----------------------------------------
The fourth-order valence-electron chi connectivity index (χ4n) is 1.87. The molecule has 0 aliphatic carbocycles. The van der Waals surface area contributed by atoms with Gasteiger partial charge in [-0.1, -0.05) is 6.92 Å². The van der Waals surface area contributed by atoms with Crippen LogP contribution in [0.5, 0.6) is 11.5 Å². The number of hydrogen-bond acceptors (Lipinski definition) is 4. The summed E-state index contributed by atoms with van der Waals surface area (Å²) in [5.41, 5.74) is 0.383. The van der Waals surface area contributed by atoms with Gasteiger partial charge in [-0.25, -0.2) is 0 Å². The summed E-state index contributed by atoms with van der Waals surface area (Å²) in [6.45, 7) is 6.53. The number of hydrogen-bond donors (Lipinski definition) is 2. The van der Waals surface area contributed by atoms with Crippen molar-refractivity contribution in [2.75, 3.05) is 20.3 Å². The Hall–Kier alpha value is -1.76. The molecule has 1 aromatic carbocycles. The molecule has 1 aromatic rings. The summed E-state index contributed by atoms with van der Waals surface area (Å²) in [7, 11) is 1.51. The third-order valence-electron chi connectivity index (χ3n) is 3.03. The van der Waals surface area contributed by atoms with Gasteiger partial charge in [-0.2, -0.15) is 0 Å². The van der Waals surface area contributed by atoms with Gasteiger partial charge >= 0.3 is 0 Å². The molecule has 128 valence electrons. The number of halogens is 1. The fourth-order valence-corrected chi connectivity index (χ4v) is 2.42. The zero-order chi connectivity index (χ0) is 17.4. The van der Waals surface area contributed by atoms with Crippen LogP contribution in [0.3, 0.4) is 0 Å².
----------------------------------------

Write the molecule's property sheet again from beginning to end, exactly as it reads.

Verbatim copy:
The fourth-order valence-electron chi connectivity index (χ4n) is 1.87. The molecule has 0 aliphatic carbocycles. The van der Waals surface area contributed by atoms with Gasteiger partial charge in [-0.1, -0.05) is 6.92 Å². The van der Waals surface area contributed by atoms with Crippen LogP contribution in [0.5, 0.6) is 11.5 Å². The number of hydrogen-bond acceptors (Lipinski definition) is 4. The summed E-state index contributed by atoms with van der Waals surface area (Å²) in [5.41, 5.74) is 0.383. The van der Waals surface area contributed by atoms with Gasteiger partial charge in [-0.25, -0.2) is 0 Å². The summed E-state index contributed by atoms with van der Waals surface area (Å²) in [6.45, 7) is 6.53. The number of hydrogen-bond donors (Lipinski definition) is 2. The van der Waals surface area contributed by atoms with Crippen molar-refractivity contribution in [2.75, 3.05) is 20.3 Å². The Hall–Kier alpha value is -1.76. The molecule has 1 aromatic carbocycles. The molecule has 1 aromatic rings. The summed E-state index contributed by atoms with van der Waals surface area (Å²) in [7, 11) is 1.51. The third-order valence-electron chi connectivity index (χ3n) is 3.03. The van der Waals surface area contributed by atoms with Gasteiger partial charge in [-0.2, -0.15) is 0 Å². The van der Waals surface area contributed by atoms with Gasteiger partial charge >= 0.3 is 0 Å². The molecule has 128 valence electrons. The number of halogens is 1. The fourth-order valence-corrected chi connectivity index (χ4v) is 2.42. The zero-order chi connectivity index (χ0) is 17.4. The van der Waals surface area contributed by atoms with Crippen LogP contribution in [0.3, 0.4) is 0 Å².